Asha gives pretty good advice on what she likes to see in a PS. And the link you provided has a former admissions officer telling them why it's a risky/bad idea to do that. Will it definitively hurt an applicant and bar them from getting into Stanford or Yale with an otherwise pristine and competitive application? No. And will some coordinated, well-thought out narrative resurrect an auto-reject from the dead pile? Probably not. The PS is just another tool to give the person reading it an additional insight into you the applicant. What you choose to do with that is up to you. It might help you at the margins going from reject to admit, but it's more likely whatever you write just needs to prevent you from going admit-->rejection. Very few PS will have that kind of power. So while people were advising that person to try a different route, it's not that it would kill your app. It's just that it might not be the best approach.

You have to appreciate the nuance of law school admissions, because while numbers exist in the necessary, not sufficient realm for a place like Yale or Stanford, the PS carries the weight of "tell me something more/different/interesting about you I don't get elsewhere in your application."

cavalier1138
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Re: The usual PS advice, NOT for yale/stanford?

Postby cavalier1138 » Wed Jul 12, 2017 5:02 pm

Yeah, I'm completely confused by this post. Your PS is never going to be the make-or-break element of your application, and there isn't a magic formula that Y/S use to separate good statements from bad ones.

Write something that speaks to you, and write it well. That's the only magic trick.

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A. Nony Mouse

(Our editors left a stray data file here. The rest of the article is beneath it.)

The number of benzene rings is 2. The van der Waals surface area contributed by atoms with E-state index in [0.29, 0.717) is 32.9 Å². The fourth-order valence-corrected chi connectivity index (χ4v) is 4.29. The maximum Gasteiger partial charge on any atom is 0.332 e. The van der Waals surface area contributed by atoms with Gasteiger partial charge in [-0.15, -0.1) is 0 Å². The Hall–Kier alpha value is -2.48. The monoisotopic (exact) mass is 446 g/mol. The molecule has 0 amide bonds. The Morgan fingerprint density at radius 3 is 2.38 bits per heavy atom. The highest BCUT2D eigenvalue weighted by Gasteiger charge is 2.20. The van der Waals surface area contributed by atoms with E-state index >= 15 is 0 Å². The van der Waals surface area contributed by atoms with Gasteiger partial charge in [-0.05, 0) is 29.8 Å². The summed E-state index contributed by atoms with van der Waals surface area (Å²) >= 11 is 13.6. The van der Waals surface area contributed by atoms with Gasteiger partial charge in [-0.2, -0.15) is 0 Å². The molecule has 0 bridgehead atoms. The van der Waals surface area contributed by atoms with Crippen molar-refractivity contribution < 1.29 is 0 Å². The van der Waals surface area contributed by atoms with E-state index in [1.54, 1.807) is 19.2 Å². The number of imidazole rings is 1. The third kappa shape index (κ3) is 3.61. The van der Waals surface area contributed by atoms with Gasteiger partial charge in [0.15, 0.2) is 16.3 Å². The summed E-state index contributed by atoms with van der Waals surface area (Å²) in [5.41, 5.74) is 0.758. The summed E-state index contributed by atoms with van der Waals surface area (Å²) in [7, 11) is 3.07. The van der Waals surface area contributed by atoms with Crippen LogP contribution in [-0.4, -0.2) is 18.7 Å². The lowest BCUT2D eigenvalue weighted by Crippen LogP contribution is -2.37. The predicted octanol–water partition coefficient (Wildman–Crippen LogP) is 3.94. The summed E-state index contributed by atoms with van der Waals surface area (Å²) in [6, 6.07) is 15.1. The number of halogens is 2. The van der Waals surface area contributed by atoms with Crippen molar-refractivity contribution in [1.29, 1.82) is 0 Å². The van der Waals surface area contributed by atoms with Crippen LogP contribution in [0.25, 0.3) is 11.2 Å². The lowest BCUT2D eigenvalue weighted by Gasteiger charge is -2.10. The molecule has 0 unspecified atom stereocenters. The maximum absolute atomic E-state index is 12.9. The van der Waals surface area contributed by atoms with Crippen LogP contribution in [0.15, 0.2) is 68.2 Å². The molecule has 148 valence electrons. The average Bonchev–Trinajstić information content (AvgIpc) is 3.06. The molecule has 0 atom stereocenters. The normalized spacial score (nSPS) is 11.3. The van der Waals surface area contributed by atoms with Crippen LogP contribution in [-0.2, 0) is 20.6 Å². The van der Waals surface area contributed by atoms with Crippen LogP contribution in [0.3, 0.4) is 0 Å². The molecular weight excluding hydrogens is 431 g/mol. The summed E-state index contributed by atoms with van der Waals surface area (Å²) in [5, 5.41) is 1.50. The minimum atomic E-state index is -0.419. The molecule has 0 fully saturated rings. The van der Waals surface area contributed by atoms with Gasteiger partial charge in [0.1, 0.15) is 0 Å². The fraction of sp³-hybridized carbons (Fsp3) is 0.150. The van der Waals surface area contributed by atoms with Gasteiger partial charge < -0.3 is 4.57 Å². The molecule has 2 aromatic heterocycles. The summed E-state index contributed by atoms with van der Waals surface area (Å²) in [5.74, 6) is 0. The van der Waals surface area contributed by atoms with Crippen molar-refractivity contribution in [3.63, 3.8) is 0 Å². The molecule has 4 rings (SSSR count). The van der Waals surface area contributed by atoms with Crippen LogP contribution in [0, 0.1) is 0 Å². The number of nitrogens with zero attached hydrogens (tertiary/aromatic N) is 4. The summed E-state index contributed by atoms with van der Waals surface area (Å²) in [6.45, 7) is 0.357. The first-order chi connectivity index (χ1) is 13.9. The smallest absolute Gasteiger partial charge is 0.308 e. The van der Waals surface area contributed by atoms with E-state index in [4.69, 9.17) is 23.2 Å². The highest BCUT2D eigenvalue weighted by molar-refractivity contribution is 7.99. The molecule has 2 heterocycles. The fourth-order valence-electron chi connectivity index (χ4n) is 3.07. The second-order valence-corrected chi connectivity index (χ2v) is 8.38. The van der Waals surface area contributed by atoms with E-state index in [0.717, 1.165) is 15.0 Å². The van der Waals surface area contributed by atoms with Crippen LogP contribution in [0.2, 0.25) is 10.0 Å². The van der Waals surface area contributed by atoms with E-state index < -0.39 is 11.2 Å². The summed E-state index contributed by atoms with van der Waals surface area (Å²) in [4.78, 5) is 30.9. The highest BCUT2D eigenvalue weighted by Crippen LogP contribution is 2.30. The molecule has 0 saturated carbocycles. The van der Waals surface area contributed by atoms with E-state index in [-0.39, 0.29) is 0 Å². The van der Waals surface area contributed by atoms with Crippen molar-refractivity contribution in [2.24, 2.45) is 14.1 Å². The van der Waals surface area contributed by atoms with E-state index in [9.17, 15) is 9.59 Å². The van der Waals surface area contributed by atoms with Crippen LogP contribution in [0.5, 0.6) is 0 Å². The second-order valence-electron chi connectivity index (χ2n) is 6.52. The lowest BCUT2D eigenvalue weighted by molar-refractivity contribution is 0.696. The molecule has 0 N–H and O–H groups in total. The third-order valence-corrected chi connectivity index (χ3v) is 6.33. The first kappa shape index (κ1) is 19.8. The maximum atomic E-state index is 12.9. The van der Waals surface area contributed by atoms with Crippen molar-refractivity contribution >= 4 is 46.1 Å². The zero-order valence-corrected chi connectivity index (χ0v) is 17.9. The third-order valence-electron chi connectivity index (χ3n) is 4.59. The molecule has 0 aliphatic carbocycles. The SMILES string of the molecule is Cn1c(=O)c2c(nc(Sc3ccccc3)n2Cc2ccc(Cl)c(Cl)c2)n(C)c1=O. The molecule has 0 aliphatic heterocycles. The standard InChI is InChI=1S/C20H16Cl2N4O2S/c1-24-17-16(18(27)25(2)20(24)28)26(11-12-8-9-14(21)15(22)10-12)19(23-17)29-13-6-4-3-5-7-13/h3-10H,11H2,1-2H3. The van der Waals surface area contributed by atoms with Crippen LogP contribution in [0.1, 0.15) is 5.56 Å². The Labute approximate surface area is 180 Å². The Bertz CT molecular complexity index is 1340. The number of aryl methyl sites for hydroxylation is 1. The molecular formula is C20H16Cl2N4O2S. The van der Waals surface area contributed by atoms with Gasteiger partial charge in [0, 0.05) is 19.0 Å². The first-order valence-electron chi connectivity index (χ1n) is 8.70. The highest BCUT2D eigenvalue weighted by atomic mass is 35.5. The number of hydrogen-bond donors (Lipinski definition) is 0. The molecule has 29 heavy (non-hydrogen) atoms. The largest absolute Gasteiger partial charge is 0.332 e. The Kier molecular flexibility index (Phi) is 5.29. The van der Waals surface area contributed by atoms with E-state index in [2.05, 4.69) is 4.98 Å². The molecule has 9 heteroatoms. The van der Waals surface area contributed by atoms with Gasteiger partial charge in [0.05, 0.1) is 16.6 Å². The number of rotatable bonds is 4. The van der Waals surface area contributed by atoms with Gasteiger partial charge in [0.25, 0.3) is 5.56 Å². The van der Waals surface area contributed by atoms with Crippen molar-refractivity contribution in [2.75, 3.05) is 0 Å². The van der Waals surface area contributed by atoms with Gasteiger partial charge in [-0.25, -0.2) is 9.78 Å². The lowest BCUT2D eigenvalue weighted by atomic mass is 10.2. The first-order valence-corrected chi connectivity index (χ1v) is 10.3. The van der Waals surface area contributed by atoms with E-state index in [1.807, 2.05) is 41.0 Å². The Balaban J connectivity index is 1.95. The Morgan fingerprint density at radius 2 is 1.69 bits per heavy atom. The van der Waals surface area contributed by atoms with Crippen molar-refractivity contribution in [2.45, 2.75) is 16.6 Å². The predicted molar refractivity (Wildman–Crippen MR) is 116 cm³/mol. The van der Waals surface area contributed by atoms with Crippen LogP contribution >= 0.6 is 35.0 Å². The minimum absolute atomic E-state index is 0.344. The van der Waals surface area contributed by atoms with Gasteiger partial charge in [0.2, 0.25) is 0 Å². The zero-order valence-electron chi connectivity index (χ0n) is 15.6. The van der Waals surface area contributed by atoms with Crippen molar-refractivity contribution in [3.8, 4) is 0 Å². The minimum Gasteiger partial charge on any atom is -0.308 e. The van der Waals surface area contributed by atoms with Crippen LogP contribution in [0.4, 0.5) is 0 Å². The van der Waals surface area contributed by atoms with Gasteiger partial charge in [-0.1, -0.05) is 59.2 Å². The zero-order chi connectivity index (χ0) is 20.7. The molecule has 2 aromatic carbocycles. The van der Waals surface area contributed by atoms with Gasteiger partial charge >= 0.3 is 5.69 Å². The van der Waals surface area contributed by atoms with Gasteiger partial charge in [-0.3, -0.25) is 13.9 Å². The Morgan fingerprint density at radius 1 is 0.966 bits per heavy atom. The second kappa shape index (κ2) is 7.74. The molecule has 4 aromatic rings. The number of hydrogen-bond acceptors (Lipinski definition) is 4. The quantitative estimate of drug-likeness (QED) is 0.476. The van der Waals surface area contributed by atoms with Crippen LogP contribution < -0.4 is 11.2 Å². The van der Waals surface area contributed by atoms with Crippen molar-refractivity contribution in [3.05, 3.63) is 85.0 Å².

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Re: The usual PS advice, NOT for yale/stanford?

Postby A. Nony Mouse » Wed Jul 12, 2017 5:27 pm

For PhD programs people are asked to write more of a research statement or statement of purpose, which is what it sounds like the people you know wrote. I think one of these, done well, can work for schools like Yale and Stanford where people do actually attend to enter academia.

However, you have to have the research experience and acumen to be able to write one of these things well and substantively, and frankly, most applicants don't. Many applicants have pretty much the same softs as everyone else and writing this kind of statement will read as a rehash of their resume and add very little.

Further, because your friends' statements worked doesn't say anything about whether a more typical narrative would also work. Based on all the evidence here and what Aisha has written for Yale and people's actual applications, the narratives definitely also work.

Finally, the point of the thread here that you link to wasn't that everyone has to write a cute neat narrative PS. The point was that people should write something that shows adcomms who they are as a person. For many people that's telling a story. It doesn't have to be telling a story. No one is suggesting people should write something that's contrived; you have decided that narratives are contrived. Don't write something contrived.